Buzglyd 12-26-2005 04:26 AM

Re: Proton in talks to sell stake in MV Agusta SpA
 
Martha told me to sell.

The_Aerodynamic_Head 12-26-2005 06:12 AM

Re: Proton in talks to sell stake in MV Agusta SpA
 
Sweet. Martha told me to "bake, bake, bake those cookies and sweat it out for parole."

acecycleins 12-26-2005 06:34 AM

Re: Proton in talks to sell stake in MV Agusta SpA
 
Husky races because they're good at it. They build top quality dirt/mx bikes and they have trophies to prove their worth. Cagiva hasn't built a bike for racing outside the 250cc class for longer than I can remember, so development of race machines is not their bread and butter. MV, on the otherhand, build bikes that can race in the superstock level and maybe even the superbike level but the cost of racing is too high to develop such a machine. Harley (as brought up earlier) quit supebike racing because the cost was too high. They pay Terry Vance to make sure HD bikes go reallllly fast in a straight line (and they do). Eric Buell likes going in a straight line, too, but is still enamored with road courses. Triumph (who has money and R&D) wanted to go racing but saw the out of control cost and said hey we think we'll stick with triples and twins and call it a day. So, in the end a great motorcycle comany will cease to exist because R&D doesn't work in Proton's bottom line. Maybe those Texans that owned part of Ducati could buy MV and work the motorcycle magic once again.....

The_Aerodynamic_Head 12-26-2005 07:00 AM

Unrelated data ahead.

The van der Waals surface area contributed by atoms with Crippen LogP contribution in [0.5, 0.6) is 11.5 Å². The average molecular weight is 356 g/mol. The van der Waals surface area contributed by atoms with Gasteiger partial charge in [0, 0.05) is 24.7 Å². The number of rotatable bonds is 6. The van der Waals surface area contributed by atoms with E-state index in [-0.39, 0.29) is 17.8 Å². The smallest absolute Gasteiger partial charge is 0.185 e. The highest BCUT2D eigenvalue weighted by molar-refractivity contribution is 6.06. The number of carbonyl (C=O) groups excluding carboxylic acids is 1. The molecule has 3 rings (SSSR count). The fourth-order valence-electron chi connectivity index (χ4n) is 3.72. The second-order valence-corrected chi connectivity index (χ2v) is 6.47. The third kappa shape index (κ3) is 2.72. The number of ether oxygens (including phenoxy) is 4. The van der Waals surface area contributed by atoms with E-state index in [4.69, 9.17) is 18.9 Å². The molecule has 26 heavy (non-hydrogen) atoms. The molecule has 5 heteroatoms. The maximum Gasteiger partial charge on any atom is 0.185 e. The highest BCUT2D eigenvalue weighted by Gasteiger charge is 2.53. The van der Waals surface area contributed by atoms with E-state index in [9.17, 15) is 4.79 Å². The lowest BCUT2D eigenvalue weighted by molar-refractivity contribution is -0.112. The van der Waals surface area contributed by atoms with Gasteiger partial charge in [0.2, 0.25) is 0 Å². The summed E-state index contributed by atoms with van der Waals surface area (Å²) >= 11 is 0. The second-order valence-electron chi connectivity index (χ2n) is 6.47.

Re: Whoa!, there, Tex.
 
Even if you race a bike that is so advanced/oddball/useless-in--the-world as to be unsellable, it can still (and very frequently does) throw off tech that trickles down, thus improving the gene pool of the showroom models. The development cycle backwards? That doesn't seem logically possible. The parts and computer codes must be developed before they're put on the bike, even the one-off racing bike.



As to your well-put comment about chap-11 candidates...I think you'd concede they're a different case. The big factories race to a) produce trickle-down tech, b) to torture-test that tech for production readiness, and c) gain publicity. I contend that if the Big 4 were as bad at it (money-wise) as you seem to say (or as you say Harley evidently was) they'd be out of business. I therefore must conclude (not theorize) that there must be some quantifiable benefit to the Big 4 from racing that outweighs the cost. I further conclude that Harley's racing was unprofitable because it was the one arena in which their marketing department couldn't translaate the benefits to the customer base. Enter Buell, both the man and the company, to lend credibility to the ethos of product development for its own sake.



Now, as to the Chapter-11 candidates that you mention. There are two possible cases. First, that these men are unserious, that racing is such a passion for them, any smidgen of profitability is disregarded in favor of racing, in the big legues, at all costs, especially the costs of other people's money. These would deserve bankruptcy, and more, disgrace.



The second case is that these men are taking the ultimate gamble. If they, like ninety-nine per cent of their peers, lose, oh well, into the dust-bin of history they go. But if they win, even one race, suddenly they're Andrew Carnegie. For these men, usually ex-recers themselves, the idea of retiring to a life of mediocrity, maybe writing for a magazine or signing tee-shirts at the shows, is unthinkable. They are competitors. It's arguably the ultimate combination of American capitalism and American Perseverence and Ingenuity. I may not be such a man. But, as I said, I sure am glad they exist.



And you never answered my questions about comparative corporate culture. In sum, where would Harley be, development wise, without foreign competition? (Or, for that matter, would they *be* at all without protective tarriffs from The Gipper?) I contend that Harley's culture is "Why develop what can be advertised?" And I'd love to hear a cohesive, logical argument to otherwise explain H-D's progress and course.